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MIT scholars asked to join protest of El Salvador murders

(Editor's note: The Tech received a copy of this letter addressed to President Gray '54)

Thank you for agreeing to meet with members of the MIT Committee on Central America (COCA) on Friday, February 2, to discuss our petition on El Salvador. COCA is a group of students and staff educating the MIT community about the U. S. interventionist policy in Central America and working to change that policy.

In the aftermath of the November 15 murder of six priests at the University of Central America in San Salvador, we drew up a petition inviting you, as president of MIT, to join us in calling for a suspension of United States aid to the government of El Salvador. As of January 26, this petition has gathered 718 signatures.

We conceived the idea of including you in the petition because the Jesuit priests who were murdered (the rector of the university and five professors) were academics, our colleagues. Since many prominent United States clergy have condemned the repressive policies of the Salvadoran government, we hope that the academic community will speak up as well. We recall that after the June 4 massacre at Tiananmen Square, you saw fit to mention the issue at MIT's commencement. We hope that you will show an equal concern for human rights and democracy in a case where the United States has substantial influence. We also feel that a response from MIT, a cornerstone of the United States' military technological base which helps keeps the Salvadoran government in power is particularly appropriate.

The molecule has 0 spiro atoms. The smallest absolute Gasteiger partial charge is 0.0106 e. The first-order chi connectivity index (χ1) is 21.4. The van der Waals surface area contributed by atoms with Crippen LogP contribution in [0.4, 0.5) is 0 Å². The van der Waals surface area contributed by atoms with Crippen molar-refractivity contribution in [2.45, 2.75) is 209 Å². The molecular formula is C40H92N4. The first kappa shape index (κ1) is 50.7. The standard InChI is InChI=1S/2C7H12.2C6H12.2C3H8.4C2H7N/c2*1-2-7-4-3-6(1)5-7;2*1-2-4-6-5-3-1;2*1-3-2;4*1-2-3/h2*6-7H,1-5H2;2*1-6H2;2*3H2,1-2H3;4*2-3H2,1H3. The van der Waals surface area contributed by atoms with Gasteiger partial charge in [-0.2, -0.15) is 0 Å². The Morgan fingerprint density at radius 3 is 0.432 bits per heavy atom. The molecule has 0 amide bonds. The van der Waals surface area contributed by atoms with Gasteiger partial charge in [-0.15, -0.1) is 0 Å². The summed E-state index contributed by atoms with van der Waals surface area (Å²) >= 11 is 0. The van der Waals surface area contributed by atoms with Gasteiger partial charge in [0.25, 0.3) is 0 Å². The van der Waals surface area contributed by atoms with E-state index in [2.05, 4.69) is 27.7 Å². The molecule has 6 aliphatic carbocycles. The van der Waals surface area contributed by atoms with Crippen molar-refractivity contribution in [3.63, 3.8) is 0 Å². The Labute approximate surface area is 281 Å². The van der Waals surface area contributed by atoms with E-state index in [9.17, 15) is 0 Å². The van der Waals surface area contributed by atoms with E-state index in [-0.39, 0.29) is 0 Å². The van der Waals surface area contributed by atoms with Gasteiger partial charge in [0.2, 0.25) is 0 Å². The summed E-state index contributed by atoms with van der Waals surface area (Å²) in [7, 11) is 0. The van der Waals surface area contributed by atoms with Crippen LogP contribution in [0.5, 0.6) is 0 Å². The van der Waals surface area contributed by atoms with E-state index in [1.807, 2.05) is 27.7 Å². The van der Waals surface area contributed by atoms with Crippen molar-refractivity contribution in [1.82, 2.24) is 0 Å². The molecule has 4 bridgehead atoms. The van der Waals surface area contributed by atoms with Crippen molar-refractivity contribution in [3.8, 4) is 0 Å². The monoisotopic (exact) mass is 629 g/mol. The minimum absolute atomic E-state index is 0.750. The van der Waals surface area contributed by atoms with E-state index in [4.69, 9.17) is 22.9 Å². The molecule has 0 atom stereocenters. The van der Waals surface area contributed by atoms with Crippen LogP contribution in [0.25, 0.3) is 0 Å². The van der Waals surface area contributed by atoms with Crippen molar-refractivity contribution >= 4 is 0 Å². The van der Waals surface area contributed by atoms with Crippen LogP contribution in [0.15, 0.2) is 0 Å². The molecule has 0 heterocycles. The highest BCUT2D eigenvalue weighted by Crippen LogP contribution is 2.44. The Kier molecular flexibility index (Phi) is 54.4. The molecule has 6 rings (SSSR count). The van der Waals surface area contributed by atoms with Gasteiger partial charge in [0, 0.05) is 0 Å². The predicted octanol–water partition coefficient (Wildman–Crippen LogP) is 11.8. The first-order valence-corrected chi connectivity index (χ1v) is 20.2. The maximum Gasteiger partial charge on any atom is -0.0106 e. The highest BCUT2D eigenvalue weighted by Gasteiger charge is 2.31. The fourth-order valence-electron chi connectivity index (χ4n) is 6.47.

Finally, we wish to emphasize that while the six priests who were murdered in mid-November grabbed the headlines, they were in no sense "more important" that the 70,000 civilians who have died in El Salvador over the course of the country's civil war, the vast majority at the hands of the U.S.-trained and equipped military. Civilian opponents of the government continue to be imprisoned, tortured, and murdered to this day. United States rhetoric on human rights will never be heeded until that rhetoric is backed by strong action, namely a suspension of aid until the Salvadoran government agrees to seek a peaceful resolution to the conflict and end its severe abuses of human rights. We ask you to add your voice to ours.

Michael Peterson G->

Barry Klinger G->

for the MIT Committee on Central America->